Two things made me think about the music business today, one was a Facebook post by my old friend Trevor Sadler. Trevor is a super-talented mastering engineer and has mastered most of our records and countless others by artists most people would know.
His post in a nutshell was that he needed a “real job” and was sick of the “Music Business,” and that it’s a losing proposition trying to sustain a living at it. This is nothing new to most people involved in any occupation that is based in the arts, and it’s sad. Music and art gives so much to so many and yet those responsible for its creation seem to benefit the least.
Photo (C) Rob Kearn 2004
The second thing which made me chuckle was a memory from way back stirred by seeing George Thorogood last week.
It was right after our appearance on Saturday Night Live and we found ourselves in our record company’s office after hours. Our manager at the time was inquiring about how many orders for our record had come in and what kind of stock was on hand to fill them.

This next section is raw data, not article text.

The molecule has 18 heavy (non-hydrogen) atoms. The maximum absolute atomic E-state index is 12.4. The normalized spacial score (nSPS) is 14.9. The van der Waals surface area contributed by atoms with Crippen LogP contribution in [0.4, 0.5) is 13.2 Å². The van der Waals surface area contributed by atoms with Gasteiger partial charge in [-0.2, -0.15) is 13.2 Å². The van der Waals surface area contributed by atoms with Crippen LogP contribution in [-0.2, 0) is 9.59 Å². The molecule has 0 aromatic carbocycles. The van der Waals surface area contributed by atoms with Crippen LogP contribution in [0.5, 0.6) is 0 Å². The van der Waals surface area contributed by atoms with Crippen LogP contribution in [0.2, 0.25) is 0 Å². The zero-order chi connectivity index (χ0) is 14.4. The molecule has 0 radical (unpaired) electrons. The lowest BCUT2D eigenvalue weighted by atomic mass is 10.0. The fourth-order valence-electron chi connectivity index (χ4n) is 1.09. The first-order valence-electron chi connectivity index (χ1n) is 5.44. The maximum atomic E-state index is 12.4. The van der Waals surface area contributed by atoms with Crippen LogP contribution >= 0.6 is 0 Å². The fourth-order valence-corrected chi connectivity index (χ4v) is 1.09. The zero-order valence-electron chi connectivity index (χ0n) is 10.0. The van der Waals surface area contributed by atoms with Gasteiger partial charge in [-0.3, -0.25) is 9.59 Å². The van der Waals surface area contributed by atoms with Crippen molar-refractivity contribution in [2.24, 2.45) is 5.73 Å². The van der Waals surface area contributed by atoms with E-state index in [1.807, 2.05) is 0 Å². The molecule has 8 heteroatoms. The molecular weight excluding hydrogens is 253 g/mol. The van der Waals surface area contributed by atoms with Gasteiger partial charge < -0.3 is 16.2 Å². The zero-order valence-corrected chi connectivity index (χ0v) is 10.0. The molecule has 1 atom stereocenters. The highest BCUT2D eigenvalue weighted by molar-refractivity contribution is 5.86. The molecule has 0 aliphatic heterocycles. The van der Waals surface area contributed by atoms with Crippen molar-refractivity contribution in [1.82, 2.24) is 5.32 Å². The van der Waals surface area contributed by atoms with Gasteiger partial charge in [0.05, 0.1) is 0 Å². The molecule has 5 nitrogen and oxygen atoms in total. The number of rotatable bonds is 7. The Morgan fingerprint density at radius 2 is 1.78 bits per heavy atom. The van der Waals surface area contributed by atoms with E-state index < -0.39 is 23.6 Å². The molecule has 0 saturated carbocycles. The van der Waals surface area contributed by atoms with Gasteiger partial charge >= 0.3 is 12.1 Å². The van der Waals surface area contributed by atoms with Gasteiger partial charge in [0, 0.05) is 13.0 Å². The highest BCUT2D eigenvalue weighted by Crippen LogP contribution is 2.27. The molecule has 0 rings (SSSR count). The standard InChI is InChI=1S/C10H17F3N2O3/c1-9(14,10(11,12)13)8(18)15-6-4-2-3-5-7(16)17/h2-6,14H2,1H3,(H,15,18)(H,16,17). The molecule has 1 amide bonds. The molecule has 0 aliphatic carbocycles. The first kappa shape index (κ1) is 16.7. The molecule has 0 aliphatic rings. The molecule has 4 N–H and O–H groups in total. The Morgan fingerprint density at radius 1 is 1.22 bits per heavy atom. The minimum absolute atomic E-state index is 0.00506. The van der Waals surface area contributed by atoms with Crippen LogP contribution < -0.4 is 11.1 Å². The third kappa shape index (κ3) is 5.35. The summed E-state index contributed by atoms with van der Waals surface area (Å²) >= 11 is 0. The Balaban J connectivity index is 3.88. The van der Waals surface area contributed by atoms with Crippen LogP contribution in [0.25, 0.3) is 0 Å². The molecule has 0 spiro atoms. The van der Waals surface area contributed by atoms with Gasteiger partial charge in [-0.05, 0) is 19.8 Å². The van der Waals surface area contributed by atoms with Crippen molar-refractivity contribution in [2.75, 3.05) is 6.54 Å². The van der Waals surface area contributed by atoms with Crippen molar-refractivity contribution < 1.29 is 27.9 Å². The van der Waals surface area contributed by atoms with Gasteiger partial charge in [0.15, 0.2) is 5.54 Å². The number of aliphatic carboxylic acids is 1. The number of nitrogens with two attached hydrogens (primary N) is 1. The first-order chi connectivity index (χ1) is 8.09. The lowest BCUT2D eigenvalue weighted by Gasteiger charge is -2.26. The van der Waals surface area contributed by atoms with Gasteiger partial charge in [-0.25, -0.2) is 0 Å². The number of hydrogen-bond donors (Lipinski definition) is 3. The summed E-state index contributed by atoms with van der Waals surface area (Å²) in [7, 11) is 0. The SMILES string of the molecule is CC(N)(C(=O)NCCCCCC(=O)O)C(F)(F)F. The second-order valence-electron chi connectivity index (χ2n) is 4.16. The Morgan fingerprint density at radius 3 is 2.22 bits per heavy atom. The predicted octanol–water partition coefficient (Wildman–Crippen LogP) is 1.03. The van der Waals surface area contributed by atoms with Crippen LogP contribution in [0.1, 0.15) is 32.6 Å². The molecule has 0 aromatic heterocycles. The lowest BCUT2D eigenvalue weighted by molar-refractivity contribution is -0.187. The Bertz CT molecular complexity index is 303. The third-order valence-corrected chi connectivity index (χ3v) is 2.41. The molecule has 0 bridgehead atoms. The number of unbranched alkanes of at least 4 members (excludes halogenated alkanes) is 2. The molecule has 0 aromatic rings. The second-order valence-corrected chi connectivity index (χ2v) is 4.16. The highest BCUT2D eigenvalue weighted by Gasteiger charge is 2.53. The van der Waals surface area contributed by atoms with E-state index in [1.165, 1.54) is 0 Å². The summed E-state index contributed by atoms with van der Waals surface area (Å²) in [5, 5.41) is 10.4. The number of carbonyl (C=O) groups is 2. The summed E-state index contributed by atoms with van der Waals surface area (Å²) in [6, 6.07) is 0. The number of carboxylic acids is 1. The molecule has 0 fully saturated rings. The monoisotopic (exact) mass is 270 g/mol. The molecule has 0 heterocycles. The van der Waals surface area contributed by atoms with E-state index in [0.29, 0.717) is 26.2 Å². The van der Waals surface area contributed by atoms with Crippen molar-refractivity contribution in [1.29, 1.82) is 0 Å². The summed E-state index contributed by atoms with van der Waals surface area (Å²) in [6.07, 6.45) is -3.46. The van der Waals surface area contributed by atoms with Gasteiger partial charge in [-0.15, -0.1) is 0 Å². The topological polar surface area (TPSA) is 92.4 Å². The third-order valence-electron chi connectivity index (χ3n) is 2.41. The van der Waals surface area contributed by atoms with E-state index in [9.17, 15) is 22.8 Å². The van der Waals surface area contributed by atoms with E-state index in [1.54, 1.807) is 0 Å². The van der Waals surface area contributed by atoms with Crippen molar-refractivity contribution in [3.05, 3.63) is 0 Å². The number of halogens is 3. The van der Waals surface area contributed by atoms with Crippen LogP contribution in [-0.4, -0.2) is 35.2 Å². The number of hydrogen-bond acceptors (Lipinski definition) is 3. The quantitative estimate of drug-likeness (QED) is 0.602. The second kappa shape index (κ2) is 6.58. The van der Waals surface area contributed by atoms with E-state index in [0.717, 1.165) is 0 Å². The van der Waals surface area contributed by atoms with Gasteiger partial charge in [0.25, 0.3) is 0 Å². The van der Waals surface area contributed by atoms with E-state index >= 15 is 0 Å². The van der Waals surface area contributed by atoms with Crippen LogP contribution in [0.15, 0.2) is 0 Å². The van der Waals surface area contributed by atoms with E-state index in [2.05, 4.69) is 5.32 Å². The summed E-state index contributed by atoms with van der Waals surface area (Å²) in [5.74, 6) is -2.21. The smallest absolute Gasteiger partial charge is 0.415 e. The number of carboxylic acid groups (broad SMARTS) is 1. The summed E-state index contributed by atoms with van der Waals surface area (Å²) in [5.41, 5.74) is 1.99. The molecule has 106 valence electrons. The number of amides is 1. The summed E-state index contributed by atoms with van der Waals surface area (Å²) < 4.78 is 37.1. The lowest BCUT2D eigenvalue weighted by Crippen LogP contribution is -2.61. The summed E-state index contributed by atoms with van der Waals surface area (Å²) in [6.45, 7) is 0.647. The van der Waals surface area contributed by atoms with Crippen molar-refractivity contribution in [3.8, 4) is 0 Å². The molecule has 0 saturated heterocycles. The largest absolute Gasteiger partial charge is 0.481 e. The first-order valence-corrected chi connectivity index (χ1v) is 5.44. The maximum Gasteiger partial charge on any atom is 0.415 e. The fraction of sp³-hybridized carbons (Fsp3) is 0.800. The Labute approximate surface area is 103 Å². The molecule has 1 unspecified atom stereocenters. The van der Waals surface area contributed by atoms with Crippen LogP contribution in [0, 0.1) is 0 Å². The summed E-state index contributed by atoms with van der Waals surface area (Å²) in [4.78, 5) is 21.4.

The president of said record company sat at a computer that looked like a prop from the movie War Games and with one finger typed a few keys and with much glee said they had over 40,000 orders placed in just one day. Great! How many do you have ready to ship? A few more key punches and the answer was on the screen, thirty. “Thirty thousand,” we asked? “Let me check,” says record company president followed by more clicks, and the answer…”no, 30.”
Looks of fright were shared and it was time to leave but as I looked down next to the desk I saw on the floor a 2-inch, 24-track tape laying outside of its box, the tape half off the reel and tangled like a pile of spaghetti. On the box was written George Thorogood master, “Bad to the Bone.” I had to ask, “Is that “THE” master for Bad to the Bone?” As the most nonchalant “yes” that could ever be spoken reached my ears, I knew then and there that music and business were two words that just didn’t belong together.